It was a great moment for my self esteem and I was filled with child-like joy. When I was snorkeling, it didn’t matter that I didn’t have an excellent swimming technique. Water didn’t go into my nose because the mask protected me. The warm sea water helped me to float. It was easy for me to use fins. Suddenly I could swim in the sea for a full hour, 20 meters of water beneath me, and I did not tire or panic. Me, the lousy swimmer. Many adults wore life vests when snorkeling, but I didn’t.
Next year we travelled to Kalymnos, Greece, and this time I packed my own brand new snorkeling equipment with me. I was longing to get back into the sea, but it didn’t go as smoothly as I had planned. I had to change the new mask as it was not good for the shape of my face and was leaking. The snorkel was too big for my mouth, so I had to change it too. The fins were too small for me and my feet ached. The water was freezing cold, and it was very windy and the sea was rough.
I really, really hated cold water. When I was younger, I wouldn’t have even looked at water if its temperature was below 22°c. In addition, snorkeling in waves was not easy at all for a beginner. But I was persistent and didn’t let any setbacks stop me anymore. I had my mind set on snorkeling. I had come to Kalymnos to be in the sea, and I was going to do it, no matter what. I changed the mask and snorkel to better ones and bravely went into the sea. I swam in the cold waves, day after day, swallowing a few liters of sea water, but also learning very fast to manage in the challenging conditions.
In Kalymnos my ex-husband started diving a bit deeper. I watched him from the surface, admiring how he descended, and it looked really fascinating but also really scary. I was certain that snorkeling would be the best that I could ever do. I was still holding on to the preconceptions 2 and 3, that I couldn’t hold my breath long enough and my lungs were too small for freediving.
In 2012 we continued snorkeling and diving in Makarska, Croatia. I was tired of cold water, so this time I had purchased my first wetsuit, a Mares Shorty. The water was very warm and clear, however, and I felt confident enough to try my first, very short dives. It didn’t go that well. The wetsuit foated like a cork and I didn’t know anything about diving technique. I guess I didn’t stay under water more than 10 seconds, but at least I got some diving experience, which was a good start.
In 2013 we traveled first to Dubrovnik and then to Paphos, and I became more and more confident in the sea. The problems with the snorkel were only a distant memory now. I continued practicing diving and could repeatedly go to about 3 meters, staying underwater for about 15 seconds at once. I begun to realise, however, that if you wanted to enjoy watching sea life and have enough time to take some good photographs, you should be able to go a bit deeper and stay underwater a bit longer.
At this point my interest in diving had grown considerably. I really enjoyed watching my ex-husband dive. He looked so peaceful and calm, floating in the Blue, weightless and free, like he was one with the sea. It was nothing like my dives. He felt no instant urge to go back to the surface. How does he do that, I was wondering. I wanted to learn. But I still thought I couldn’t.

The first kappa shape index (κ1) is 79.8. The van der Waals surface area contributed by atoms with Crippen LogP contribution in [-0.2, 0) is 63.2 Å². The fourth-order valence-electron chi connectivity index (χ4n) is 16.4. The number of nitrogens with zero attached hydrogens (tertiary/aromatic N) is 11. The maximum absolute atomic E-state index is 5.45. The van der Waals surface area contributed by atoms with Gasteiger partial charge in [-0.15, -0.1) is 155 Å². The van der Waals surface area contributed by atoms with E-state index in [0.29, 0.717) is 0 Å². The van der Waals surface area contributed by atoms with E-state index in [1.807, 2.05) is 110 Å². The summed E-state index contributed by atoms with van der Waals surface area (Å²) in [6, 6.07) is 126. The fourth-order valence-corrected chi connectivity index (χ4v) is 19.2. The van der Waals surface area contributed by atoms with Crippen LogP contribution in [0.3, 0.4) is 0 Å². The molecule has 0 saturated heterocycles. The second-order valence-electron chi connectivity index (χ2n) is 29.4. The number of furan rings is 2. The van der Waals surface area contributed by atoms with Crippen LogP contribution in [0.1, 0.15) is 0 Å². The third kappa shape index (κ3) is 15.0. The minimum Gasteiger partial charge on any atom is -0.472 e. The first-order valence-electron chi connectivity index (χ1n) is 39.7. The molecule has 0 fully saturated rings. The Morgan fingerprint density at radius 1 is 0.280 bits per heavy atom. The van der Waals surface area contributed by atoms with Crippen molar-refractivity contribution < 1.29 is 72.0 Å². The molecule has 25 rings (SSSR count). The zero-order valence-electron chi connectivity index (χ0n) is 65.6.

After we returned home from Cyprus, we went to a swimming hall for a couple of times to do some training. I wanted to get used to being in the water without fins, as well as to find out if there was anything I could do to get rid of the problem with the nose. With some good advice easily found from Internet, I almost immediately understood how to prevent the water from getting in the nose. It was a simple solution, yet I had suffered from the problem nearly all my life. If someone had just told me what to do when I was a kid, or if I had had the persistence to actively help myself, it would had spared me of so much self-pity and pain and I would have been able to enjoy swimming so much more.
I also did two or three short sessions of dynamic apnea without fins (DNF) under the guidance of my ex-husband. When I just put my mind to it, I quickly learned to be more relaxed in the water and hold my breath longer, easily reaching the horizontal distance of 17 meters. And I had previously thought that 10 meters was beyond my limits! At that moment I realised that I could do 25 meters in a short time if I just kept practicing, or even more if I only wanted to.
In Spring 2014 we went snorkeling and diving to Jordan, to the Red Sea. I had ordered a full custom made freediving suit for the trip. The suit protected me from cold, jellyfish and other nasty creatures, which allowed me to better focus on the most important thing: snorkeling and diving. However, the wetsuit also floated, which made it difficult to dive with it, and I had to wear a weight belt for the first time. It was a non-elastic scuba diving belt not ideal for freediving, but it helped me to do more relaxed dives as I didn’t have to struggle so much against the buoyancy. Now I managed to stay a bit longer underwater, 30 seconds or so, admiring corals and diving with the fish, without feeling an instant urge to rush to back the surface. It was amazing.